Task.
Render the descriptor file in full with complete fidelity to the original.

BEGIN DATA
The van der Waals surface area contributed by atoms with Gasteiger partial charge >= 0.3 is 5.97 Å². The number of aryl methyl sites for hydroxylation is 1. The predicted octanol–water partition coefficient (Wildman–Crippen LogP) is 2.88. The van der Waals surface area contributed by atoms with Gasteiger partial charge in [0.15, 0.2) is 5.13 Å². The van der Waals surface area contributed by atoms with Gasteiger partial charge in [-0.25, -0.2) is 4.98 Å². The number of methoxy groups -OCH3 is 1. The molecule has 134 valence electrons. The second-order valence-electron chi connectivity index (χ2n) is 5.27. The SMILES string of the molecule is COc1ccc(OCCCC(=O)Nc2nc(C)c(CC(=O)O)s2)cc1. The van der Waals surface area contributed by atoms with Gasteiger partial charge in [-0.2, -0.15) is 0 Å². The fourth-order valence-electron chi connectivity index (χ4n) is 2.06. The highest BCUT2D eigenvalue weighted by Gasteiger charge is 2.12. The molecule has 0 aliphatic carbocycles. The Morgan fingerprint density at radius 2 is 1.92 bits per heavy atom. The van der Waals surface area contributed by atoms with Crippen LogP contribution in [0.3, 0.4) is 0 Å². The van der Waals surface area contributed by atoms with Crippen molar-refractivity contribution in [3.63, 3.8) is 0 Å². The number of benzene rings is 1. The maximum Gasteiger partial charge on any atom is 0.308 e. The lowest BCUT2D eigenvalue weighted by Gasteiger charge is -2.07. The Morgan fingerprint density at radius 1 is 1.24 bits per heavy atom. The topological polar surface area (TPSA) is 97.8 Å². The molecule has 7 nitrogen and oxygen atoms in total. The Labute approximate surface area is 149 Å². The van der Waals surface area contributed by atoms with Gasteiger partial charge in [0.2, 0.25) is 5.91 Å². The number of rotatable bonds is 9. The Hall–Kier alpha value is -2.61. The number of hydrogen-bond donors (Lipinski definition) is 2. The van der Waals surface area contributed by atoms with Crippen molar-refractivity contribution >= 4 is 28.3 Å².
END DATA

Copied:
The van der Waals surface area contributed by atoms with Gasteiger partial charge >= 0.3 is 5.97 Å². The number of aryl methyl sites for hydroxylation is 1. The predicted octanol–water partition coefficient (Wildman–Crippen LogP) is 2.88. The van der Waals surface area contributed by atoms with Gasteiger partial charge in [0.15, 0.2) is 5.13 Å². The van der Waals surface area contributed by atoms with Gasteiger partial charge in [-0.25, -0.2) is 4.98 Å². The number of methoxy groups -OCH3 is 1. The molecule has 134 valence electrons. The second-order valence-electron chi connectivity index (χ2n) is 5.27. The SMILES string of the molecule is COc1ccc(OCCCC(=O)Nc2nc(C)c(CC(=O)O)s2)cc1. The van der Waals surface area contributed by atoms with Gasteiger partial charge in [-0.2, -0.15) is 0 Å². The fourth-order valence-electron chi connectivity index (χ4n) is 2.06. The highest BCUT2D eigenvalue weighted by Gasteiger charge is 2.12. The molecule has 0 aliphatic carbocycles. The Morgan fingerprint density at radius 2 is 1.92 bits per heavy atom. The van der Waals surface area contributed by atoms with Crippen LogP contribution in [0.3, 0.4) is 0 Å². The van der Waals surface area contributed by atoms with Crippen molar-refractivity contribution in [3.63, 3.8) is 0 Å². The number of benzene rings is 1. The maximum Gasteiger partial charge on any atom is 0.308 e. The lowest BCUT2D eigenvalue weighted by Gasteiger charge is -2.07. The Morgan fingerprint density at radius 1 is 1.24 bits per heavy atom. The topological polar surface area (TPSA) is 97.8 Å². The molecule has 7 nitrogen and oxygen atoms in total. The Labute approximate surface area is 149 Å². The van der Waals surface area contributed by atoms with Gasteiger partial charge in [0.2, 0.25) is 5.91 Å². The number of rotatable bonds is 9. The Hall–Kier alpha value is -2.61. The number of hydrogen-bond donors (Lipinski definition) is 2. The van der Waals surface area contributed by atoms with Crippen molar-refractivity contribution >= 4 is 28.3 Å².